Full Story at the Nomadic Boys

Gay Friendly Eastern Europe Travel Resources

Gay Danube Cruises – Passport Magazine

gay Danube cruises

Just say the words “the Danube” to people who’ve been there, and they’ll sigh longingly, and probably start a word salad of superlatives. The romance and beauty of this fabled river, which flows from Germany all the way to the Black Sea evokes a kind of magic, and justifiably so.

And that alone – plus the fact that you can do this river on all-gay cruises (offered by companies like the award-winning Brand g Vacations) – should be enough to have you running to your laptop to book one.

But just in case, here are a few more good reasons:

1. It has some of Europe’s most exciting and memorable cities, like Prague, Vienna, Budapest and Bucharest. It’s like a sightseeing superstore, except you don ‘t need your CostCo card. (Incidentally, Prague isn’t actually on the river, but it’s the starting point for most upper Danube cruises, so it’s considered a Danube port.)

2. The river runs through so many countries, it has multiple itineraries available, like Prague to Budapest, known as the “Upper Danube”, and Budapest to Bucharest, or the “Lower Danube”.

By Eric Poole – Full Story at Passport

Europe Gay Travel Resources

Gay Budapest – Castles, Markets and Cuisine

screen-shot-2016-12-07-at-9-14-36-am From their controversial media law to their discriminatory anti-gay constitution and crippling national debt, Hungary is often in the spotlight for all the wrong reasons. As a lesbian, gay, bisexual or trans tourist you may have doubts about visiting a country where it’s perfectly legal to discriminate against a person based purely on their sexual orientation or gender identity. However, as a gay man who lived in gay Budapest for just over a year with my partner, I experienced less homophobia than in more ‘accepting’ countries such as my native Scotland. I’ll be honest, if you plan your holidays based purely on whether or not your chosen destination has a good gay scene, you might as well just give Budapest a miss. However, if you love beautiful architecture, history, culture and are a glutton for good food then I strongly recommend you give Budapest a try.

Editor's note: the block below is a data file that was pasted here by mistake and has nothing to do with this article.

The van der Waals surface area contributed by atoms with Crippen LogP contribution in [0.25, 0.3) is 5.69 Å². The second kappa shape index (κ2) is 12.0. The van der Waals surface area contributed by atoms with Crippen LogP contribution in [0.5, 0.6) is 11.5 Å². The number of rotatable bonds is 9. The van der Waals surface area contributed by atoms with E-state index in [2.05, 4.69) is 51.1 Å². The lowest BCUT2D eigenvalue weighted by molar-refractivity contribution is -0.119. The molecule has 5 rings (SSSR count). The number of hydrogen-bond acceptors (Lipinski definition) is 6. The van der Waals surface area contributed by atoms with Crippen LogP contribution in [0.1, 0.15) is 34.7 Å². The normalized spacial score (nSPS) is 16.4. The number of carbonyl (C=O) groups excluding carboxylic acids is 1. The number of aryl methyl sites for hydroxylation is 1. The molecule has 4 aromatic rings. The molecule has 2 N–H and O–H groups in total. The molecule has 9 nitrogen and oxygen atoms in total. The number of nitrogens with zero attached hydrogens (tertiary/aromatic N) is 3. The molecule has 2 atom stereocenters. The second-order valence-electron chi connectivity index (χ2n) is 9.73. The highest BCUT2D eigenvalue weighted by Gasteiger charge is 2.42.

Full Story at Gay Star News

Hungary Gay Travel Resources

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48 Hours in Gay Budapest

Gay Budapest Cradled by the undulating curves of the Danube, the Hungarian capital has changed beyond recognition over the past decade. The city carries a heavy history of occupations, sieges, conflicts, revolutions and uprisings. But today it’s one of the most desirable European destinations for young people studying, working and holidaying. Here’s our guide to 48 hours in gay Budapest. When you’re in town for a few days, there’s really no time to waste in getting to know the city. Companies like Underguide offer a variety of tours that can act as crash courses on various different aspects of the city’s history and culture. They tailor-make tours to fit all different tastes and interests, on themes like communism, art nouveau, Jewish culture and cakes. My lovely tour guide Orsi versed me in Budapest’s complex history and its visible relics around the city. For example, the first bridge over the Danube built in 1849, named after István Széchenyi [above]; the 96m tall Basilica [below] built in 1905, where St Stephen’s mummified hand lies.

Full Story at Gay Star News

Hungary Gay Travel Resources